Before treating a cough, recognize there are different types of coughs. A chesty, or congested cough, is loose and is accompanied by a build up of mucus or phlegm in the lungs. Cough expectorants help loosen the mucus so that when you do cough, it can be more productive. There are also coughs where no mucus or phlegm is present. Both types of coughs can be treated with an antitussive, or cough suppressant, to reduce the amount of coughing.
Certain conditions such as the common cold can cause a buildup of mucus leading to chest congestion and a chesty, or congested cough. Expectorant medicines help loosen congestion so that when you do cough, it is more productive, which means that it helps you to clear the mucus from your lungs.
Expectorants (medicines that help relieve chest congestion caused by mucus), like all over-the-counter (OTC) medicines, contain certain active ingredients that make the medicines work in the human body. Expectorant active ingredients help rid airways from mucus by making the mucus more fluid so that it is easier to clear by coughing. An expectorant medicine’s active ingredients, including how much of the substance is in each dose, are listed first on the Drug Facts label.
Expectorant active ingredients are available in oral medicines such as liquids and tablets. These medicines are taken by mouth and absorbed through the blood stream.
*Not all products sold under a brand contain the same ingredients. Please read the OTC Drug Facts label carefully for active ingredient information for specific products.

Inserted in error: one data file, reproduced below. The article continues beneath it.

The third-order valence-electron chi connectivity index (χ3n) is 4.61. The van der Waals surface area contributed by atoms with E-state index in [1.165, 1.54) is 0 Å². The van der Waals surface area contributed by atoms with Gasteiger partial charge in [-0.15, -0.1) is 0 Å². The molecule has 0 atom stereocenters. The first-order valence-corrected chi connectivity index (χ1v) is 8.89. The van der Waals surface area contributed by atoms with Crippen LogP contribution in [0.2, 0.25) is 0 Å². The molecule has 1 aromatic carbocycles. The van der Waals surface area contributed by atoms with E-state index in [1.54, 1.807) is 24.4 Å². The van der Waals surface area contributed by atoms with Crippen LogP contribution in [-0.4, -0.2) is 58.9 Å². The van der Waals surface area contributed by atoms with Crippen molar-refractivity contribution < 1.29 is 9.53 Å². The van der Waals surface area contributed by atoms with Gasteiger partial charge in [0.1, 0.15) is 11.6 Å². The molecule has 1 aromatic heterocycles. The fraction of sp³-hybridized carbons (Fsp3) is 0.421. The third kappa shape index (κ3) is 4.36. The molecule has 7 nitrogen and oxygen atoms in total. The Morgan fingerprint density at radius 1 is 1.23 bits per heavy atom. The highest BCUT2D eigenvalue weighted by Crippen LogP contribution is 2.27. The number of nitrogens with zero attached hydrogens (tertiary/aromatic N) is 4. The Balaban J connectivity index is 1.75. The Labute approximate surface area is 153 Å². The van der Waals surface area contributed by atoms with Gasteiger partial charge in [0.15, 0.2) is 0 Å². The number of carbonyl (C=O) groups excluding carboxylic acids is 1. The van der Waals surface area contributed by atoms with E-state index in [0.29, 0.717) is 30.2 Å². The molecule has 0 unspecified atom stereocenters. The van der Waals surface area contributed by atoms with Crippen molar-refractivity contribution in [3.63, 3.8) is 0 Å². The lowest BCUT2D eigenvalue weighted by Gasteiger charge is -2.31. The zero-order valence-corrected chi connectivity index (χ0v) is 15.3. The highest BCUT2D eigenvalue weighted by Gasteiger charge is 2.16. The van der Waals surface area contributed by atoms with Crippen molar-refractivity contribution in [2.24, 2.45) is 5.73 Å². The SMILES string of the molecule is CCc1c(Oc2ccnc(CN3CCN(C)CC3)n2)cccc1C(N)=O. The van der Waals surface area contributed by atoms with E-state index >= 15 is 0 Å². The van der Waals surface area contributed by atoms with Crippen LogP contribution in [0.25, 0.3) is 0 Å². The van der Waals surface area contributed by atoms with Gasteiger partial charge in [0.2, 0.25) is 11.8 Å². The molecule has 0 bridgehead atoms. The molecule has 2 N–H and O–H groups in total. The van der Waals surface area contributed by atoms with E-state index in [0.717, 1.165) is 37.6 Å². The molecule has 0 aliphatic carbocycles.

- Always read the OTC Drug Facts label carefully. The label tells you everything you need to know about the medicine including the ingredients, what you are supposed to use it for, how much you should take, and when you should not take the medicine.
- Do not take more than the maximum number of doses recommended on the product’s label in a 24-hour period.
- A lingering cough may be a sign of a serious condition. If your cough lasts more than one week or is accompanied by fever, rash, or a persistent headache, you should contact a doctor or another healthcare professional.
- If you have a persistent cough due to smoking, asthma, chronic bronchitis, or emphysema, contact your physician before taking a cough expectorant medicine.
- Talk to a healthcare professional before using a cough expectorant medicine if you are pregnant or breastfeeding.
- Do not use a cough expectorant for chronic cough due to smoking, asthma, bronchitis, or emphysema, or if your cough is accompanied by excessive congestion (mucus), unless a doctor tells you to.
All of the tips for the safe use of OTC cough expectorants in this section also apply to children. But like most OTC medicines, there are some additional considerations when it comes to treating kids.
- Do not give a cough expectorant medicine to a child under the age of four.
- Do not give a cough expectorant or any OTC medicine that is only intended for an adult to a child.
Keep all medicines out of the reach and sight of children.
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